He didn't.

Once I had the syrup, I added it to the egg whites. I blended. I whipped. Then I added a little butter. Like two cups. As in a whole box. But I did it tablespoon by tablespoon. That made it seem a little more reasonable.

In the end, the cake and the frosting both turned out pretty well. I didn't get a photo of the finished cake, but I did photograph the mini version I made for myself (to test for quality). I've decided sifted flour and superfine sugar are the way to go with cakes -- you get a very fine crumb and smooth texture. And if you're feeling like your cholesterol levels can survive the hit, I'd highly recommend the meringue. (I found my recipe in Cuisine at Home, provided by CakeLove in Washington, D.C., but you can see the same recipe here.) It's not too sweet and very smooth. Like butter, you might say.

The food: Chocolate pound cake with Italian meringue buttercream
The verdict: The tastiest heart attack you'll ever have

Wednesday, November 12, 2008

Election Day: An Excuse to Eat Themed Food

So, last Tuesday, when everyone else in the U.S. was out exercising his or her right to vote, this early ballot caster was at home, thinking up election-themed eats. I finally settled on mulled cider, in honor of all the undecideds out there, mulling over their choices, and variety-is-the-spice-of-life cake -- a nod to the new incoming president, whoever he would be.

The cider was comforting, the cake was spiced, the electorate was heard.

Saturday, November 8, 2008

Books that Make You Want to Stop Eating Food

If you read my post on books about food, you may remember that I was anxiously awaiting Melanie Dunea's My Last Supper: 50 Great Chefs and Their Final Meals.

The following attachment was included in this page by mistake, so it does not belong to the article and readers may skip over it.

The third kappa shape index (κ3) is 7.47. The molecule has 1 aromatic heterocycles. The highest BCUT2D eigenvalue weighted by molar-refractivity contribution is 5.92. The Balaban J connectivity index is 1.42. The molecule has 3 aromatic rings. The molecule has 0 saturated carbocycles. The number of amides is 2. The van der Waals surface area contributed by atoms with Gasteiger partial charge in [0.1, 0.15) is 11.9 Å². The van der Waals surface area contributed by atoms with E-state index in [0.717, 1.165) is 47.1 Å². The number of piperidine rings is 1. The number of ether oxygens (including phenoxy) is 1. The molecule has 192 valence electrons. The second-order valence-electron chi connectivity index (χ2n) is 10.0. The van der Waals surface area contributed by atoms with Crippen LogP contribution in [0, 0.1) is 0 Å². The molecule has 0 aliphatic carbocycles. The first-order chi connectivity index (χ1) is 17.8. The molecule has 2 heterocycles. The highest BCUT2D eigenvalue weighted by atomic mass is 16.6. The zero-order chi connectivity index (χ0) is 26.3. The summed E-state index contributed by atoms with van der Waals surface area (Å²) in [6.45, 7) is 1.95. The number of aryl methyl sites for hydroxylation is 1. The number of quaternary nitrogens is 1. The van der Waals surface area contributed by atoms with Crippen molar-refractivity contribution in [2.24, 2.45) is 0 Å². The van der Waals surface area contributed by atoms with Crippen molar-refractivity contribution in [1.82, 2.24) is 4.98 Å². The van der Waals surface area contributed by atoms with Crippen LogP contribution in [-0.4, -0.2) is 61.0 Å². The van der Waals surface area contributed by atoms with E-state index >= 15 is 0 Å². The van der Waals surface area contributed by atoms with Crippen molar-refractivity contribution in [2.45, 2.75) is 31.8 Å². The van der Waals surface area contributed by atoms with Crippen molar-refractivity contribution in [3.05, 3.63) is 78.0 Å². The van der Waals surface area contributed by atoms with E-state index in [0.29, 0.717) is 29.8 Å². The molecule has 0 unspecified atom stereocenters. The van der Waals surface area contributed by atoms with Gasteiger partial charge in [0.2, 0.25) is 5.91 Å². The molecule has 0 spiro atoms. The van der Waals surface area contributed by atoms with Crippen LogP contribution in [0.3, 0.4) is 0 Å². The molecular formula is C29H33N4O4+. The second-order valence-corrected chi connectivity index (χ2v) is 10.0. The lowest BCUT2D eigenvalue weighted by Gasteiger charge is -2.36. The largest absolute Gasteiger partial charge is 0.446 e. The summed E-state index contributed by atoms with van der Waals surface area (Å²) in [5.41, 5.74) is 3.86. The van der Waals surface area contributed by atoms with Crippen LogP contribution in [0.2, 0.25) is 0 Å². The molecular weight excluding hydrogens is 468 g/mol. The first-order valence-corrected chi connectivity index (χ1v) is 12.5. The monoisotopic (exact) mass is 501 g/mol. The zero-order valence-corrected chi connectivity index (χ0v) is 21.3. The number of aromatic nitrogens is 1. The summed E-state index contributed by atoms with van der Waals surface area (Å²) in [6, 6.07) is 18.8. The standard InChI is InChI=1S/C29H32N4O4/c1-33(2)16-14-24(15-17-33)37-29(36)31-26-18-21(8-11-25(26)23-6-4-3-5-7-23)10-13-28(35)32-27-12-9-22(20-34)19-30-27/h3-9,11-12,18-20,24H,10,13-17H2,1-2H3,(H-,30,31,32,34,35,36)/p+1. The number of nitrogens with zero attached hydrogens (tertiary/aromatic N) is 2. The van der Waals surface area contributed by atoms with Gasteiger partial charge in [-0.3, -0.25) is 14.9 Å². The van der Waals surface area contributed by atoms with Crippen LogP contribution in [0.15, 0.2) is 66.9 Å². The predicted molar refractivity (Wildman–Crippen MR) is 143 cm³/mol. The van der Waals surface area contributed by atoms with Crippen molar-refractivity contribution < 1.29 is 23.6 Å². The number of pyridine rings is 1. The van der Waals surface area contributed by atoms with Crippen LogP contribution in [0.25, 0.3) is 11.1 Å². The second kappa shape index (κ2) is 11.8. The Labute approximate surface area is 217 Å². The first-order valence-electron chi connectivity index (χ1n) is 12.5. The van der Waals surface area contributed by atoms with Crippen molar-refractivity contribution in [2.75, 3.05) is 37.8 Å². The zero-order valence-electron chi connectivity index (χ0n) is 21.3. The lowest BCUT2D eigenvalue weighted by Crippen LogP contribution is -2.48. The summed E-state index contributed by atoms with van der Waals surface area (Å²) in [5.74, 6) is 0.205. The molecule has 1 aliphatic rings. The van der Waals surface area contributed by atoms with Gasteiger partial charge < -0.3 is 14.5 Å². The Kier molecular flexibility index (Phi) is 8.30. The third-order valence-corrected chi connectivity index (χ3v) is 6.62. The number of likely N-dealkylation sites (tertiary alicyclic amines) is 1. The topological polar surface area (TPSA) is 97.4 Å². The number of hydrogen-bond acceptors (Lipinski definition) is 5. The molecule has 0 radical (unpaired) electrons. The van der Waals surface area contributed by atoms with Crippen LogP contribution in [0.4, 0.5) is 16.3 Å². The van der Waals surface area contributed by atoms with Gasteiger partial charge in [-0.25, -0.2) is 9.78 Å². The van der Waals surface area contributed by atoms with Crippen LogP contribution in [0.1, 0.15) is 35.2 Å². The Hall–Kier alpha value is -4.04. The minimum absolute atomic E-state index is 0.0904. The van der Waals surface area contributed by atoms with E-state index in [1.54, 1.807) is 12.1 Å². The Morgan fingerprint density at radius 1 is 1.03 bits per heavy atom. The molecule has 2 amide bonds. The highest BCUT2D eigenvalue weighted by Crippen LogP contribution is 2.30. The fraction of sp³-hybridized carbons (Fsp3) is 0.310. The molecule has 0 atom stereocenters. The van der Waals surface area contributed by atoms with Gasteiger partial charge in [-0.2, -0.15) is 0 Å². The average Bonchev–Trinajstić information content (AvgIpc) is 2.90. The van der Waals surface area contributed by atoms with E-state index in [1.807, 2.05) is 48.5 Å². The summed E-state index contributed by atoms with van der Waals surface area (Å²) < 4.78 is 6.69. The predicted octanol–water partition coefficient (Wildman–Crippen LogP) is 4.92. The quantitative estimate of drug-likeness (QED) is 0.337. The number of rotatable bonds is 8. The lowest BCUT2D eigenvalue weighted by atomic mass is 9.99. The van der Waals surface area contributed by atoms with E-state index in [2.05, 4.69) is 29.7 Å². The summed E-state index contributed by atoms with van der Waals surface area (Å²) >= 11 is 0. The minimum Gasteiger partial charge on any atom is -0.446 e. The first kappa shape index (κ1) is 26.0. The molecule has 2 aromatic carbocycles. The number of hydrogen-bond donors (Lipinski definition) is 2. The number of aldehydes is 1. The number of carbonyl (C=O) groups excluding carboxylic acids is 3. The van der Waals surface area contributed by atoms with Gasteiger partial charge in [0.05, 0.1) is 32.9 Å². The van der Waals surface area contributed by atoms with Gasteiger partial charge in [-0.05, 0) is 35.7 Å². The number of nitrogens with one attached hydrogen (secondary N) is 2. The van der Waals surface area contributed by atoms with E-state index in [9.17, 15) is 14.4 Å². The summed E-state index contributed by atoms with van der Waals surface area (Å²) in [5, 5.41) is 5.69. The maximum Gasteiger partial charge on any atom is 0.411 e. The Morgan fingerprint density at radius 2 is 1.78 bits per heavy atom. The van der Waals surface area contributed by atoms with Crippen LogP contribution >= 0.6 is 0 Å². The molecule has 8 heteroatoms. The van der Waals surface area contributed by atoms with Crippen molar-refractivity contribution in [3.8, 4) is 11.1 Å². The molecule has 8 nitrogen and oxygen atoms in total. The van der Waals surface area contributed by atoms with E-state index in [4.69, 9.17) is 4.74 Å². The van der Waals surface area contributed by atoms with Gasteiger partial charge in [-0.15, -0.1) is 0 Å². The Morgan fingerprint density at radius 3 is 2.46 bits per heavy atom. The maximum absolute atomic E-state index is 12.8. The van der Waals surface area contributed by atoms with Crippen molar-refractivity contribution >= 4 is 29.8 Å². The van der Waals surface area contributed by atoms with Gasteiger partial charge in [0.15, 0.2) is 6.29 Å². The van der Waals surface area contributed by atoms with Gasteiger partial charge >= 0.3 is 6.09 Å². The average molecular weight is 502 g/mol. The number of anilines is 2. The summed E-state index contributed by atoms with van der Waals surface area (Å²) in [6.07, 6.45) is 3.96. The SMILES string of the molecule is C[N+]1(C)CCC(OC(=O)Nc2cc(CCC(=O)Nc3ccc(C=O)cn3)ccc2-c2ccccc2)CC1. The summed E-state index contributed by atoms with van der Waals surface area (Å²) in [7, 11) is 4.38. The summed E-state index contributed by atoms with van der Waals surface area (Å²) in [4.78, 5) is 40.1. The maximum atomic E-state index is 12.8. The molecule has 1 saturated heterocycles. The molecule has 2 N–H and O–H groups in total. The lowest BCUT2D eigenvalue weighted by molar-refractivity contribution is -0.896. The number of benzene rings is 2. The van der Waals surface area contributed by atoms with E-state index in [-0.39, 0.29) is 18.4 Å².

I'm disturbed to report the book features a portrait of Anthony Bourdain wearing the main ingredient for his meal. This book is not for the faint of heart or weak of stomach. People, you've been warned.

Tuesday, November 4, 2008

When one bite just isn't enough

Last week at work, we held an office-wide potluck, featuring fried chicken and everyone's favorite sides and desserts from home.

I made apple-cinnamon bundt cake from Martha Stewart's Everyday Food magazine. (That's the bundt in question above.) I used rome apples instead of granny smiths, which I probably wouldn't do again, but it turned out pretty well, except for the broken side piece. In a hurry to un-bundt it, I ripped out a little chunk, which stayed in the pan. I'm sure Martha would have made another for work and fed the mangled cake to the dogs, but I just covered the bad spot with a lot of icing and asked co-workers to avert their eyes.

The real stars of the potluck, however, were brownie bites topped with cream cheese frosting, courtesy of my pal Katherine. She and I each enjoyed one before the potluck began (we were considering them appetizers), I had one with lunch, then I swung by the kitchen in the late afternoon for yet another.

Katherine says she bought them at Whole Foods, but I'm pretty sure God just reached down from heaven and handed her the tray.

Whole Foods, if you're listening, I'd like your recipe.

The food: Whole Foods Market's bite-size brownies with cream cheese frosting
The verdict: I think I'm in love